A Simple History Of The Internet
A Simple History Of The Internet
Today, digital technology and the internet is a part of our everyday lives. We depend on it for entertainment, information, and even work and education.
Being that it has become such a vital part of our world, it has led most of us to wonder (at some point or another) how did it all come to be?
Let’s take a look at the simple history of the internet.
The Initial Purpose of the Internet
When it all began, contrary to popular belief, the internet was not constructed as part of a nuclear survival plan. It wasn’t even intended to function as a communication network.
Rather, the simple history of the internet began at the Pentagon with a project called Arpanet in 1969. Arpanet was all about time-sharing, which was an attempt to allow research institutions to share the processing power of computers located at other institutions.
Arpanet’s project was supported by the successful development of the “packet switching” technique. Packet switching allowed computers to communicate with one another and allowed people to utilize processing time on computers at other locations.
Through Arpanet, developers made significant discoveries that eventually led to today’s internet, such as email developments, packet switching implementations, and the development of the Transport Control Protocol – Internet Protocol (TCP/IP).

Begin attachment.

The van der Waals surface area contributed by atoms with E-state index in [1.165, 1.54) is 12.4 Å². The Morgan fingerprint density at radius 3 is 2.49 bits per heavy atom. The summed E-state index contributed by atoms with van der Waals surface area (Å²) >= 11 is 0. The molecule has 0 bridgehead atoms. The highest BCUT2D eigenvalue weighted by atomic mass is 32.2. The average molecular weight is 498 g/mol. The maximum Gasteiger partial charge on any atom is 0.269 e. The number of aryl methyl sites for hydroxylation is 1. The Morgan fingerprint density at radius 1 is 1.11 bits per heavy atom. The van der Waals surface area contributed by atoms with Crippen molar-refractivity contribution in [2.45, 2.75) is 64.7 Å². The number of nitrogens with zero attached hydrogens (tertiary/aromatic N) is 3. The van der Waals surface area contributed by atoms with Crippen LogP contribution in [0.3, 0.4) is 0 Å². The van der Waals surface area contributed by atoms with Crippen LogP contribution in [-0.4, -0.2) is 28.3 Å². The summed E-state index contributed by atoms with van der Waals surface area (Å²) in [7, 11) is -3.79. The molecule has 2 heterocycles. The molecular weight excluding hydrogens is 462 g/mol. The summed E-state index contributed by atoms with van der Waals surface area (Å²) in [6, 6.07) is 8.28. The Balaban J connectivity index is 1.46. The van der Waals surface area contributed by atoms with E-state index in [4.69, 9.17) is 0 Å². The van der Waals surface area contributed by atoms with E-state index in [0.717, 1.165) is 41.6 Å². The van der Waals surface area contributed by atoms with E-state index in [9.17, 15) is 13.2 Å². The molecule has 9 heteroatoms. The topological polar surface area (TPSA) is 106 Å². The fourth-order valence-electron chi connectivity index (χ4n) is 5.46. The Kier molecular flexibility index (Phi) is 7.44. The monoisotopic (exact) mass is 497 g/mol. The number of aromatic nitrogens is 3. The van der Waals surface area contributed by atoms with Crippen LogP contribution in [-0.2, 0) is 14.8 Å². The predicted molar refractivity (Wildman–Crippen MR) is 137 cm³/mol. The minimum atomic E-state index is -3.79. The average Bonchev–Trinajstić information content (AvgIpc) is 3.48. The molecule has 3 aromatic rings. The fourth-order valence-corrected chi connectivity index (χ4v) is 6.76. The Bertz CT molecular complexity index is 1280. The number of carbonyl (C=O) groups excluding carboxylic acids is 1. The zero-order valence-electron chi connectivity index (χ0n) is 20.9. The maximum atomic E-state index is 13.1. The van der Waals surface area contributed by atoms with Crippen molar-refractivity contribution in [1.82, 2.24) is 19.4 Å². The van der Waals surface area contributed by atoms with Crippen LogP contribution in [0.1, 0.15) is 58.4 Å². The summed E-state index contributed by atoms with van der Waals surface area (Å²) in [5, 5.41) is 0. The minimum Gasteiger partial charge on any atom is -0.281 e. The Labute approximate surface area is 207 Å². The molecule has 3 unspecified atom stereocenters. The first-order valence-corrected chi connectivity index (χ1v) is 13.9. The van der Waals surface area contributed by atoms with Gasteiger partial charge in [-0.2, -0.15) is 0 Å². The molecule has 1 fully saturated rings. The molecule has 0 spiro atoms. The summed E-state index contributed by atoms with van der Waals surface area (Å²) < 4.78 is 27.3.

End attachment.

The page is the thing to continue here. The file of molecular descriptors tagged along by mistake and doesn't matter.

Even though this work was started in 1969, the internet as we know it today wouldn’t emerge until the 1990’s.
The First Commercial Website
The Global Network Navigator, or GNN, was the first commercial website to hit the internet in August 1993.
It was an internet-based information center made by O’Reilly & Associates as part of the World Wide Web.
The simple homepage, displaying the illustration of a hot air balloon, linked to five pages: GNN news, GNN Magazine, The Whole Internet Catalog, GNN Marketplace, and the Navigator’s Forum.
While this was an exciting time for those involved, the internet hadn’t really gained any popularity yet.
In fact, this launch came two years after the World Wide Web had officially gone public–an announcement that was hardly shared anywhere, with newspapers and the general public paying no mind to the innovation that was occurring.
The Internet’s Take-Off
It’s hard to believe that, less than 30 years ago, hardly anyone was using the internet. However, there was a select group of individuals who saw the internet’s potential back in 1993: undergraduates.
Dial-up internet connections started to be installed in universities across the country in 1991. While the great majority of the world lacked the service, those at universities began to recognize its power and potential.
However, dial-up came with some drawbacks.
Even though about 9.4 million Americans still have it today, dial-up lacks speed and reliability. Most dial-up connections only get a speed of around 0.053 megabits a second.
Compared to today’s typical broadband internet speed of 55 megabits per second, this is more than 1000x faster. Additionally, using a dial-up connection ties up the home’s landline.